Epidermoid cysts account for fewer than 1% of all intracranial tumors. Presumed to be products of disordered embryogenesis, epidermoid cysts arise from the aberrant inclusion of epithelial tissue or "rests" at the time of neural tube closure or cerebral vesicle formation. Their predilection for basal brain areas and their ability to permeate along cisternal pathways accounts for approx one third of all intracranial epidermoids involving the suprasellar and parasellar regions. Despite their embryonic origins, few epidermoids are symptomatic before middle age.
Grossly, epidermoid cysts appear as glistening "pearly" white encapsulated lesions having a waxy texture and a friable flaky consistency. Their growth is slow—a process involving progressive desquamation of capsular elements and the accumulation of keratin and cholesterol debris. Displacing rather than invading anatomic structures, parasellar epidermoid cysts are frequently seen to encase chiasmatic, cranial nerve, and basal arterial structures and are often tenaciously adherent to the same. Although pure intrasellar epidermoid cysts have been reported (131), most epidermoids have a sellar component as the result of secondary extension from a contiguous suprasellar or parasellar lesion (Fig. 5A,B).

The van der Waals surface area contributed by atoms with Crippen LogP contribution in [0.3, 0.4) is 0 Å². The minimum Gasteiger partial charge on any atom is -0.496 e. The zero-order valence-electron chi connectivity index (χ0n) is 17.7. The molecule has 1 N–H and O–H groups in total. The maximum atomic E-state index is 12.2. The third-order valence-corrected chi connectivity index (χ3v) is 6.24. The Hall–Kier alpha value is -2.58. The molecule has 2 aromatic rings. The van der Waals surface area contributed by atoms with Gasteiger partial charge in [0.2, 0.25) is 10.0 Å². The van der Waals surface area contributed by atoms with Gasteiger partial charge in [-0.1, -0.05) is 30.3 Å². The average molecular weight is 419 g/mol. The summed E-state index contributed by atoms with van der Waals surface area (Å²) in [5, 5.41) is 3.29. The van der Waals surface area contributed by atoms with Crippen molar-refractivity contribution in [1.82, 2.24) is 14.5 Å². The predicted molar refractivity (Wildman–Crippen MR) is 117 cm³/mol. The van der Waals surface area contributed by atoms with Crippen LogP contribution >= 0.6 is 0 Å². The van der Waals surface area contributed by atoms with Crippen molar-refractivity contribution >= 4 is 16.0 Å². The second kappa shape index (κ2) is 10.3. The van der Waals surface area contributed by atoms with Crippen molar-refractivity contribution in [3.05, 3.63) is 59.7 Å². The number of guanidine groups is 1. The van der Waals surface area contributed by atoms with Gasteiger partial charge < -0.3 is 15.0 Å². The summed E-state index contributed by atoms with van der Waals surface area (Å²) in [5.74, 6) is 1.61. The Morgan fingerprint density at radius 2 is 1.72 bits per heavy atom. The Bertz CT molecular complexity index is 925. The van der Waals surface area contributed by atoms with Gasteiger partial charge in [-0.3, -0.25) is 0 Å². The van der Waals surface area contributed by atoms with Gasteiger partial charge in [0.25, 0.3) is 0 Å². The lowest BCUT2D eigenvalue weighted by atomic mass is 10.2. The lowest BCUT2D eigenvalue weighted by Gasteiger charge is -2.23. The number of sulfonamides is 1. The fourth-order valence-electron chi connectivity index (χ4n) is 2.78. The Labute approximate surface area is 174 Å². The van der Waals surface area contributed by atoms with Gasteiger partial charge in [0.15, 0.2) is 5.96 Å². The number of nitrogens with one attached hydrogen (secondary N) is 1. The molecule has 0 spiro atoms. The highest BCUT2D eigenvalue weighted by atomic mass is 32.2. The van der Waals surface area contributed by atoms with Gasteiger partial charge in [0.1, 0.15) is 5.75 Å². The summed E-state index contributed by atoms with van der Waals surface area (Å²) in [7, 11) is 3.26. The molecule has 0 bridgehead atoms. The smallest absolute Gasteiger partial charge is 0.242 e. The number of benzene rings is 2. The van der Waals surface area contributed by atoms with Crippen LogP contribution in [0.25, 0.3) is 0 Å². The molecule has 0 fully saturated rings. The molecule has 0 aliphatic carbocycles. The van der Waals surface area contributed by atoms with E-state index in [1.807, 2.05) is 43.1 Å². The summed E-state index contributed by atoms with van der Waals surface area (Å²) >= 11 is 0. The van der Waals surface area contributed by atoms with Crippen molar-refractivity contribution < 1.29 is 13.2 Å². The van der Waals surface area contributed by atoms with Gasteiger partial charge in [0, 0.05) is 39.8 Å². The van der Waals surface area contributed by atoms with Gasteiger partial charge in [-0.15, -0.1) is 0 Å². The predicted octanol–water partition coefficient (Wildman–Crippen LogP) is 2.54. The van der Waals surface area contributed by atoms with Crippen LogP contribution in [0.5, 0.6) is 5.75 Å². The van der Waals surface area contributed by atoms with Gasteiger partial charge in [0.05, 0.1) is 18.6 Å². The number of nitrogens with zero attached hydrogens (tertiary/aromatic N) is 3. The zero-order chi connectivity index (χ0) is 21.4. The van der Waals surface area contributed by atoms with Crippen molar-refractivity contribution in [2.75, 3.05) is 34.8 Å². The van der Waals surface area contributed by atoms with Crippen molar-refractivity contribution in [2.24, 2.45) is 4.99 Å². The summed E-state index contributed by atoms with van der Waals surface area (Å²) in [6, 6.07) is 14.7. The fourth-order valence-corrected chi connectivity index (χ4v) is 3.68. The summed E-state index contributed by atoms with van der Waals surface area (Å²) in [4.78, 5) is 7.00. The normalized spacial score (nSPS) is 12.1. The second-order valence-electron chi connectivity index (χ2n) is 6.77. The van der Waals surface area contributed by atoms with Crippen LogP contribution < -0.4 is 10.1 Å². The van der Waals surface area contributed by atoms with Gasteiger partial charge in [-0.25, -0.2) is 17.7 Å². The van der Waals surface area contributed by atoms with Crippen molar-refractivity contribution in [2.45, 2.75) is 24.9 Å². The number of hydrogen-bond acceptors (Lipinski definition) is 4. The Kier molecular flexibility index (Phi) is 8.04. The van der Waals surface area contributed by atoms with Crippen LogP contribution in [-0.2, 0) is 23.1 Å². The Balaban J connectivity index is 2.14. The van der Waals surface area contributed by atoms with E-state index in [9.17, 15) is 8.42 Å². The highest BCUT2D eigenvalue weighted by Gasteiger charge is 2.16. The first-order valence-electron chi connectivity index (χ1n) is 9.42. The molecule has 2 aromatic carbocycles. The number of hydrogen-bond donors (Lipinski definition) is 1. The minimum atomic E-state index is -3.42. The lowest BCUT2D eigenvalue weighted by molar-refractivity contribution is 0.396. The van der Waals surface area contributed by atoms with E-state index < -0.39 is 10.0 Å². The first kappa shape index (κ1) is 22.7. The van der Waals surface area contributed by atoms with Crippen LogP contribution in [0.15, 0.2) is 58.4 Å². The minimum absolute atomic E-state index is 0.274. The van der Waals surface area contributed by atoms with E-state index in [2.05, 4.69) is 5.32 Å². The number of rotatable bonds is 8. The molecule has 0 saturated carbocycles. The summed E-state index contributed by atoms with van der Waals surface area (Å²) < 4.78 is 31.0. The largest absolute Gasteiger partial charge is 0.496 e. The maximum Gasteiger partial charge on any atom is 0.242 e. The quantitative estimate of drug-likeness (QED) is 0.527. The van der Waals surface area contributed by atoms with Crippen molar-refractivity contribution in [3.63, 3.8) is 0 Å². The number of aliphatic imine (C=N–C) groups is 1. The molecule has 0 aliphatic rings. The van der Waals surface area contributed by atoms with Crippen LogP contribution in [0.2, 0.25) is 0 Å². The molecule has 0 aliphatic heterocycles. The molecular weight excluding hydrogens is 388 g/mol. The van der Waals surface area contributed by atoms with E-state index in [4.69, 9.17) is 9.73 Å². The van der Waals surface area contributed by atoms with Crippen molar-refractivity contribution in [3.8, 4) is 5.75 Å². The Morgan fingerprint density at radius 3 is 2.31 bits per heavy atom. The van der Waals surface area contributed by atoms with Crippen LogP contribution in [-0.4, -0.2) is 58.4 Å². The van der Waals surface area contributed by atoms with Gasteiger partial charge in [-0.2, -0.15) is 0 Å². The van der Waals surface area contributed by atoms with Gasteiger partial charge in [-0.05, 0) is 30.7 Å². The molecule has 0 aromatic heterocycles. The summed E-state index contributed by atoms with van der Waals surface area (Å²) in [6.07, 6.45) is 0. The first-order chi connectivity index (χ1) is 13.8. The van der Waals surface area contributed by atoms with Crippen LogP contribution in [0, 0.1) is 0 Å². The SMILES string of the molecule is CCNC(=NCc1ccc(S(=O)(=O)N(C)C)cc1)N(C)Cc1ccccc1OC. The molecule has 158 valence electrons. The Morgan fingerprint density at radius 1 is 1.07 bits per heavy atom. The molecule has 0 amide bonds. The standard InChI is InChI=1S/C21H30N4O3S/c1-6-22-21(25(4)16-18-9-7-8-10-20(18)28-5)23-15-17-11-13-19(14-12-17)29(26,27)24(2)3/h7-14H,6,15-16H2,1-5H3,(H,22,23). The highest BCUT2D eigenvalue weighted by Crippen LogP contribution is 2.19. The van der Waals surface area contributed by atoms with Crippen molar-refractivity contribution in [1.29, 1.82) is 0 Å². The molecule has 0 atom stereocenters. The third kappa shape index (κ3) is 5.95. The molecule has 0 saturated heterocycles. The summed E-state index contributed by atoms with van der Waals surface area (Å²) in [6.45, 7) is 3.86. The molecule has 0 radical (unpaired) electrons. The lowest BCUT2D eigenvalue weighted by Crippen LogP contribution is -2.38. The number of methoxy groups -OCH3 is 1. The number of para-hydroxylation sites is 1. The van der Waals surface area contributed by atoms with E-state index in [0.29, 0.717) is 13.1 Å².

When symptomatic, headaches and visual dysfunction are their most common symptoms; endocrine abnormalities occur much less frequently, and hydrocephalus is rare. Because parasellar epidermoids embed themselves in the mesial temporal lobe, partial complex seizures are an occasional accompaniment. The major complications of epidermoid cysts are chemical meningitis as the result of leakage of irritative cyst contents into the CSF and the rare phenomenon of malignant transformation into squamous cell carcinoma (132).
The treatment of symptomatic parasellar epidermoid cysts is operative. The surgical objective is to decompress the optic apparatus and other compromised structures, removing as much tumor as is safely possible. Although a substantial portion of these cysts is easily removed, fragments densely adherent to neural and vascular structures should be left. Regrowth of residual fragments is so slow that symptomatic recurrence is infrequent. Although pure intrasellar epidermoid cysts, including those having a suprasellar component, can be approached transsphenoidally, the majority of epidermoids in this location, because of their frequent and often extensive lateral extensions, are approached transcranially.
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